By Edward Sapir, David G. Mandelbaum
Writer: Berkeley : college of California Press book date: 1949 matters: Language and languages Indians of North the US tradition Notes: this can be an OCR reprint. there is a number of typos or lacking textual content. There aren't any illustrations or indexes. should you purchase the overall Books variation of this publication you get loose trial entry to Million-Books.com the place you could choose from greater than 1000000 books at no cost. it's also possible to preview the booklet there.
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Extra resources for Selected Writings of Edward Sapir in Language, Culture and Personality
In the writing of the poem, nothing, if it is done well and works to the desired effect, is wrong. This is true concerning all matters of technique, and it is true also concerning diction and tone and voice. We have momentous examples from poems themselves, and the good guidance of fine writers, and our own common good sense. We can know a lot. And still, no doubt, there are rash and wonderful ideas brewing somewhere; there are many surprises yet to come. IMAGERY Imagery is the language of particulars.
That, I think, is the long and the short of it. Speech entered the poem. The poem was no longer a lecture, it was time spent with a friend. Its music was the music of conversation. Walt Whitman and Leaves of Grass Walt Whitman, whose Leaves of Grass was first published in 1855, wrote almost all of his work in long, unscannable, usually end-stopped lines,* and he is frequently cited as the first American poet to write in free verse. It is like calling a mountain a hill. It isn't wrong. But it tells us nothing useful or interesting.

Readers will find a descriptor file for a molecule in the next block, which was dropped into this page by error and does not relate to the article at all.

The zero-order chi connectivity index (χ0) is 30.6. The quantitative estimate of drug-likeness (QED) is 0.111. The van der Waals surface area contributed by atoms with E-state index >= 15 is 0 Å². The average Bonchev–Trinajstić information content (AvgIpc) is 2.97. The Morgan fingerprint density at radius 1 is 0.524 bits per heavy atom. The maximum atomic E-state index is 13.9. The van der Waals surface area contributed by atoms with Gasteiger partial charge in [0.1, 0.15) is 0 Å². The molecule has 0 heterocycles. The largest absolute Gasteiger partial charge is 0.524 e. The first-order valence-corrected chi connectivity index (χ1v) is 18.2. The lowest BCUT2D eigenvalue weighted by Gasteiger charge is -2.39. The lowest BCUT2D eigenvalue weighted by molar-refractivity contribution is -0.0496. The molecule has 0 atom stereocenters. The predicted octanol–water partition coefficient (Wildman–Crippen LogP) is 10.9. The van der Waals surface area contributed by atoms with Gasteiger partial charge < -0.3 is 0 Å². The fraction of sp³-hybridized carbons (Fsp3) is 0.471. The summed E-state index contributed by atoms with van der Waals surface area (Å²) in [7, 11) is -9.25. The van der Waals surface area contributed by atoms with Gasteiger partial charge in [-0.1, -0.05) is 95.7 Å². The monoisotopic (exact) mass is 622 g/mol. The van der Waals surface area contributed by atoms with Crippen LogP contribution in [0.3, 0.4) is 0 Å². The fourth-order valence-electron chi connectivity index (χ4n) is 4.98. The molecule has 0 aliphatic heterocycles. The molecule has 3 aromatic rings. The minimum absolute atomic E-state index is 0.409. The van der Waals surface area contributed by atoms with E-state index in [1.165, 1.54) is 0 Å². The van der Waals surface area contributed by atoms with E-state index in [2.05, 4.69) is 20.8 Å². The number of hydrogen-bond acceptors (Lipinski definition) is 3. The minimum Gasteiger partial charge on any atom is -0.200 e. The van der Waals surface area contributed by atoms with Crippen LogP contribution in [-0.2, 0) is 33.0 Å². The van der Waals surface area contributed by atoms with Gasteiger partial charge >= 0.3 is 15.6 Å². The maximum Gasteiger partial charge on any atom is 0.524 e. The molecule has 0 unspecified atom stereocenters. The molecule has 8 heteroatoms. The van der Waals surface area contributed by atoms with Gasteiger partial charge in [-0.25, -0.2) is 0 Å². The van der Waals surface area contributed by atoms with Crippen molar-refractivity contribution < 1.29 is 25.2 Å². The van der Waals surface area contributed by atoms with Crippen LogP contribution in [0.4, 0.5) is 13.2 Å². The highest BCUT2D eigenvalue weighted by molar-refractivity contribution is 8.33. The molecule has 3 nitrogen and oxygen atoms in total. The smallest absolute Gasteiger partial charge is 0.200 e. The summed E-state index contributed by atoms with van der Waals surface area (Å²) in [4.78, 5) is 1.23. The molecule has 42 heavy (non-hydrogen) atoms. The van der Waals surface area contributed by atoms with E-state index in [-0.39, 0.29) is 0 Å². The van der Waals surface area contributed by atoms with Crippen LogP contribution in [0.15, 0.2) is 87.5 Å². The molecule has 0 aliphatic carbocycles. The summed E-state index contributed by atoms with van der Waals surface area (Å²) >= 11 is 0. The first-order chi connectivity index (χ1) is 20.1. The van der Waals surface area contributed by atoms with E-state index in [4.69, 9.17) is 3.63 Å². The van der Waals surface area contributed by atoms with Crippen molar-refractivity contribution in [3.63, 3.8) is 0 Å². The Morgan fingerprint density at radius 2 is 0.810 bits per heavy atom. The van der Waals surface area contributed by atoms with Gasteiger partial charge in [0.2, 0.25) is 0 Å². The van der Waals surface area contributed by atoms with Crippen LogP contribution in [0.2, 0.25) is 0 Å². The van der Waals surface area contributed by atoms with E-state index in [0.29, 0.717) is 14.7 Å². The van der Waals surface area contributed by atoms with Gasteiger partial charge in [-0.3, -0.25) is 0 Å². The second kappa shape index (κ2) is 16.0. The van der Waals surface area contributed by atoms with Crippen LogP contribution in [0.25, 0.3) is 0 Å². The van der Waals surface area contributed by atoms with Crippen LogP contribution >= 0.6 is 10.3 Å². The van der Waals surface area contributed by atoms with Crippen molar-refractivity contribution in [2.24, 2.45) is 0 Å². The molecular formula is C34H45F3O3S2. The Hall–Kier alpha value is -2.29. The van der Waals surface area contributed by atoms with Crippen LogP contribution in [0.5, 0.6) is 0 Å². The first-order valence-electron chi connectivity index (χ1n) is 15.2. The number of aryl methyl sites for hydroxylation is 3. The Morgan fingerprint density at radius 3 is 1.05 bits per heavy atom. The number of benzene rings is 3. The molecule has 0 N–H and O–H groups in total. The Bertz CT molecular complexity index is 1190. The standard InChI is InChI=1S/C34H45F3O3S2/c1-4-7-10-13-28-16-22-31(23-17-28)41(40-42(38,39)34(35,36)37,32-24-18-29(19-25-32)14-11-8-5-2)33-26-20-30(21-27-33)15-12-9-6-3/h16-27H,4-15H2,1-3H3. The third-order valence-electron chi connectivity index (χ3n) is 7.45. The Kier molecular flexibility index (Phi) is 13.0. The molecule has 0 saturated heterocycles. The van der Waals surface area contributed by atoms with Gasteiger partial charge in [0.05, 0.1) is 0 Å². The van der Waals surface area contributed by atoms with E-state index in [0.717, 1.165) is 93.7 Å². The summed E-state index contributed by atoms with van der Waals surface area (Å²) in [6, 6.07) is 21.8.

This kind of writing points to one thing only—a bad habit that has not yet been discovered. One of the real values of the workshop is the possibility that someone will notice one's lackluster, monotonous, and persistent habits, and point them out. If you do not think this is one of the most important things you can do for yourself, or beg someone to do for you, think again. The Simple or the Complicated From time to time I have heard students complain that the advice of their elders is always the same—that they should write simply, freshly, and clearly—while at the same time many of the poems used as models are highly organized, complicated, and difficult.